DDJ: We are joined today by Steven Kelly, CTO of MetaCase, cofounder of the domain-specific modeling forum, and longtime contributor to Dr. Dobb's Journal. Steven, when do you think the benefits of domain-specific languages outweigh the advantages of using universally understood notations?
SK:First off, I don't think there's really such a thing as a universally understood notation. The "U" in UML stands for "Unified," not "Universal," and UML diagrams are certainly not understood by many customers. While most IT developers will recognize the core diagram types, they don't necessarily have the exact same understanding of them. And of course, there are plenty of procedural Perl or embedded C programmers for whom an object-oriented modeling language has never been relevant enough to learn.
Still, UML is great as a way for OO programmers to talk about code. It can be used whatever the problem domain: Whether you're building space shuttles, database applications, or games. The interesting thing is that discussions don't often make use of that lingua franca property -- the game developers talk to other game developers, and to customers for the games. For that purpose, they already have a shared language, which is the vocabulary and terms of the problem domain.
A domain-specific language crystallizes that shared vocabulary, along with the rules of what information must be recorded about each element, and how the elements can be connected. This gives developers and customers a precise, high-level, shared language for discussing, thinking about, and designing applications. The tight fit with the problem domain, high level of abstraction, precision, and ability to use with customers are clear areas where DSLs excel over generic languages like UML.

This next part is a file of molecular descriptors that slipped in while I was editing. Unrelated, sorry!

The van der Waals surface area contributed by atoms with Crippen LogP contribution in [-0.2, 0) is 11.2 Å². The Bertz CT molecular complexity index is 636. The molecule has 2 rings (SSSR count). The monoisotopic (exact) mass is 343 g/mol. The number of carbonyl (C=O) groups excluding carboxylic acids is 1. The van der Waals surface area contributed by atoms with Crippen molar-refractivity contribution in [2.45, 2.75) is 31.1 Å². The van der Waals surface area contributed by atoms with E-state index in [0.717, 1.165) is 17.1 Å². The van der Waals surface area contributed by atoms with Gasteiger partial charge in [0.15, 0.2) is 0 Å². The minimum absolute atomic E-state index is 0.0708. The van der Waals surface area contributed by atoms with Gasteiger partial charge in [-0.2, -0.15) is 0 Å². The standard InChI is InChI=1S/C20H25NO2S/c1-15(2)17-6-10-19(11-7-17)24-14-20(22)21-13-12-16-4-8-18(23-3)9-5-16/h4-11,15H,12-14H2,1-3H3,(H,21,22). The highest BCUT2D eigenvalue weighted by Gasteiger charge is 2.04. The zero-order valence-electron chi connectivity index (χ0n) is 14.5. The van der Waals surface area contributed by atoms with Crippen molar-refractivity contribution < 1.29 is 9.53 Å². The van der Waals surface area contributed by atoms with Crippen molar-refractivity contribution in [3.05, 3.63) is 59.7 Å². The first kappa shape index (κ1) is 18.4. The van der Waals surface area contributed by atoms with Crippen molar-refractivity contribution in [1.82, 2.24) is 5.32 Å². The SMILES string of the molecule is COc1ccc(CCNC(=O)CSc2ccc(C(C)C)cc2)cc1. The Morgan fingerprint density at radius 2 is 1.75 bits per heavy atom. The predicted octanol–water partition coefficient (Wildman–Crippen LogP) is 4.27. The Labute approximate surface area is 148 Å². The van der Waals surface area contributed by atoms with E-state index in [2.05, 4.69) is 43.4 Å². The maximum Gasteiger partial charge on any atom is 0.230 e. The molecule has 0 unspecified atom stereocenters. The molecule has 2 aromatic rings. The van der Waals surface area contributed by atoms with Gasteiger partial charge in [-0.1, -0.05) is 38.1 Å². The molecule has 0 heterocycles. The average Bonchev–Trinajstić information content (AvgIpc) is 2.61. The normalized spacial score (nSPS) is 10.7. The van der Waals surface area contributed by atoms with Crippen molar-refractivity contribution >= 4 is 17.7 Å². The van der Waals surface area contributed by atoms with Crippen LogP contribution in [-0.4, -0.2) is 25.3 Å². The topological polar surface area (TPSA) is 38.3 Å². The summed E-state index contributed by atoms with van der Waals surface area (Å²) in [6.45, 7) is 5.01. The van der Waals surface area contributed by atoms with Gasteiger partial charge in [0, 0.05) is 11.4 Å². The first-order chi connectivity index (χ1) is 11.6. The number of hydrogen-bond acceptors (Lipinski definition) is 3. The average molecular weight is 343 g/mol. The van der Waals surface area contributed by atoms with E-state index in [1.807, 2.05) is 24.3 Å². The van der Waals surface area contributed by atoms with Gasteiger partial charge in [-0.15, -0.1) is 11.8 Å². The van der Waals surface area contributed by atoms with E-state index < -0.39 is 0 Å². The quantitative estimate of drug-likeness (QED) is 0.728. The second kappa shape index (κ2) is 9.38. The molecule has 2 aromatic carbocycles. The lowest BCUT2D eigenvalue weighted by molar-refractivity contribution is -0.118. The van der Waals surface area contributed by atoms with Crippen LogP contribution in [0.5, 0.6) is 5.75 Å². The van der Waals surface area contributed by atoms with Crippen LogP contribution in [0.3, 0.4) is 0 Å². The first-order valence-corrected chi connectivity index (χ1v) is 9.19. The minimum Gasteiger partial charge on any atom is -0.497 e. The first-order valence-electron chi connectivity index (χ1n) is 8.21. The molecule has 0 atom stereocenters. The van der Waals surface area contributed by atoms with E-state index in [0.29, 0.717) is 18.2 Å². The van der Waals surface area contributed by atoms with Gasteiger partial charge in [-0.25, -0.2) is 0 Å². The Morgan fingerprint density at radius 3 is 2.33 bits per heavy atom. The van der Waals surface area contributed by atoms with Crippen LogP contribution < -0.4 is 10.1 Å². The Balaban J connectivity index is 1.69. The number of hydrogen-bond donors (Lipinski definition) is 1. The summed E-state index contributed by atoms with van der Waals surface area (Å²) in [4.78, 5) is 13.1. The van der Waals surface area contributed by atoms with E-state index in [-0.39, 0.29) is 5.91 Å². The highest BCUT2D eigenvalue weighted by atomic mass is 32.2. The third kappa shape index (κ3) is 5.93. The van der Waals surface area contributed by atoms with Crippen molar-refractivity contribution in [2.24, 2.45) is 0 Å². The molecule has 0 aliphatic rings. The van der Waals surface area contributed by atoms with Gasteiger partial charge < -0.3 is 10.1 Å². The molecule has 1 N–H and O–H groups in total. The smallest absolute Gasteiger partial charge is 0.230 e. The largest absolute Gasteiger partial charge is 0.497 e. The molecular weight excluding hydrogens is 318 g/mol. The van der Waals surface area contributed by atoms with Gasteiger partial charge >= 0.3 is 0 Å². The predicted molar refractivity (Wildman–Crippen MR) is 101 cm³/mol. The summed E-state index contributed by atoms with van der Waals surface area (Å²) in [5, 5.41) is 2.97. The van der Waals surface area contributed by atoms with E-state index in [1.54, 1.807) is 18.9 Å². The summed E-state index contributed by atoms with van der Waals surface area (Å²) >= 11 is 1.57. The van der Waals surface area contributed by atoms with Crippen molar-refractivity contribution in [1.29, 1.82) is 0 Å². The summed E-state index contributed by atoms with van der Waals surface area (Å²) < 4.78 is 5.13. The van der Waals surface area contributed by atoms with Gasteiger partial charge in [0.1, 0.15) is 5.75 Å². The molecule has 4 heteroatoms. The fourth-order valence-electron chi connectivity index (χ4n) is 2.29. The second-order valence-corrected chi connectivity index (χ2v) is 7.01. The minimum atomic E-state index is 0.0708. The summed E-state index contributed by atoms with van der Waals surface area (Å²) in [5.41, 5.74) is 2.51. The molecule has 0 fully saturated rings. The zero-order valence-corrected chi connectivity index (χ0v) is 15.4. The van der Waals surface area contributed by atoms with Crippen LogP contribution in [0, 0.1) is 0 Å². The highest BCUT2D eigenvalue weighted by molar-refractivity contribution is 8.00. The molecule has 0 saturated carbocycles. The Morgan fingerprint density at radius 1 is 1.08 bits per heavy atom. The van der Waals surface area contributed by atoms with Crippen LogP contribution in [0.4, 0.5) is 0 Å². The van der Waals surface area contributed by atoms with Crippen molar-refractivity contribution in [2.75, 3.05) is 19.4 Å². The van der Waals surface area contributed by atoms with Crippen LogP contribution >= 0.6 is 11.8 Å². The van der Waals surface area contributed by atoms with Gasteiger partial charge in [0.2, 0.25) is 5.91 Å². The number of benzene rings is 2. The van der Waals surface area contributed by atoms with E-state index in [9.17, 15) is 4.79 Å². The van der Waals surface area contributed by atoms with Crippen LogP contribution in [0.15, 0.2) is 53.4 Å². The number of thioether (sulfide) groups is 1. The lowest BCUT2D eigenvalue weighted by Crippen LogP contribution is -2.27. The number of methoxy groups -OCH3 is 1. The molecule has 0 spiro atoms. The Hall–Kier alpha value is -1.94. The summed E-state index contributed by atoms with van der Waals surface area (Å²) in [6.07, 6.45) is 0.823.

An experienced developer in that domain can build a working application directly from these high-level specifications. More importantly, it's normally possible for an expert developer to specify how an application should be built from such specifications in general. In other words, the expert developer can specify what each element and structure in the modeling language maps to in the programming language and frameworks in use. Rather than write an in-house style guide in Word, the expert can specify these mappings as a code generator. Now, any model built with the modeling language can be turned into code automatically. Unlike previous code generators, provided by external tool vendors with no idea of your problem domain or code, this one is written by your own expert developer to produce the kind of code he would write by hand.
DDJ: And this naturally has an impact on productivity?
SK: Industrial cases of domain-specific modeling languages and generators consistently show productivity increasing by a factor of between 5 and 10. The question then is: "How much effort is it to build your own modeling language and generator, and how many times will you use it?" If you are working in the same problem domain on a regular basis, the payback is all but certain: Researchers and practitioners like Lucent's David Weiss generally find the break-even point is at around three applications or features in the same domain. Note the mention of "features" there. Even if you are only building one product, that product may contain many parts that can all be expressed with the same modeling language.